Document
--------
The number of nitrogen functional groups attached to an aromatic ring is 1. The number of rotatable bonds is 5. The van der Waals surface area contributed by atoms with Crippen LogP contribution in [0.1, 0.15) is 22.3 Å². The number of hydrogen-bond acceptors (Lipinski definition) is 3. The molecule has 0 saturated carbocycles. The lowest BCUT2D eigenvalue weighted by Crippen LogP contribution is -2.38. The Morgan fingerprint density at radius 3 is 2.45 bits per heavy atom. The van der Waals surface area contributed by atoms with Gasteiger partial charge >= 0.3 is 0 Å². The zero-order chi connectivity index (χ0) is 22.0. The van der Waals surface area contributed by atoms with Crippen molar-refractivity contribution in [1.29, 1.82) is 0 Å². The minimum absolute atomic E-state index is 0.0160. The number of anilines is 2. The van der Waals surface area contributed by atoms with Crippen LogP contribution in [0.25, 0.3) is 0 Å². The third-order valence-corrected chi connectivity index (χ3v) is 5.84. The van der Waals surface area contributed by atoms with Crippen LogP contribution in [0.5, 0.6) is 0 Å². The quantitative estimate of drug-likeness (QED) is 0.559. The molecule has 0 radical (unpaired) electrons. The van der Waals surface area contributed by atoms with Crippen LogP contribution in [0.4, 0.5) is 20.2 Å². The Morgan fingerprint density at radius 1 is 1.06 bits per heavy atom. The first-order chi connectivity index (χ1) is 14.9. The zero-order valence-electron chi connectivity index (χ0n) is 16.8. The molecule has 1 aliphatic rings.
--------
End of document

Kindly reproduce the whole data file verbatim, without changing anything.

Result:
The number of nitrogen functional groups attached to an aromatic ring is 1. The number of rotatable bonds is 5. The van der Waals surface area contributed by atoms with Crippen LogP contribution in [0.1, 0.15) is 22.3 Å². The number of hydrogen-bond acceptors (Lipinski definition) is 3. The molecule has 0 saturated carbocycles. The lowest BCUT2D eigenvalue weighted by Crippen LogP contribution is -2.38. The Morgan fingerprint density at radius 3 is 2.45 bits per heavy atom. The van der Waals surface area contributed by atoms with Gasteiger partial charge >= 0.3 is 0 Å². The zero-order chi connectivity index (χ0) is 22.0. The van der Waals surface area contributed by atoms with Crippen molar-refractivity contribution in [1.29, 1.82) is 0 Å². The minimum absolute atomic E-state index is 0.0160. The number of anilines is 2. The van der Waals surface area contributed by atoms with Crippen LogP contribution in [0.25, 0.3) is 0 Å². The third-order valence-corrected chi connectivity index (χ3v) is 5.84. The van der Waals surface area contributed by atoms with Crippen LogP contribution in [0.5, 0.6) is 0 Å². The quantitative estimate of drug-likeness (QED) is 0.559. The molecule has 0 radical (unpaired) electrons. The van der Waals surface area contributed by atoms with Crippen LogP contribution in [0.4, 0.5) is 20.2 Å². The Morgan fingerprint density at radius 1 is 1.06 bits per heavy atom. The first-order chi connectivity index (χ1) is 14.9. The zero-order valence-electron chi connectivity index (χ0n) is 16.8. The molecule has 1 aliphatic rings.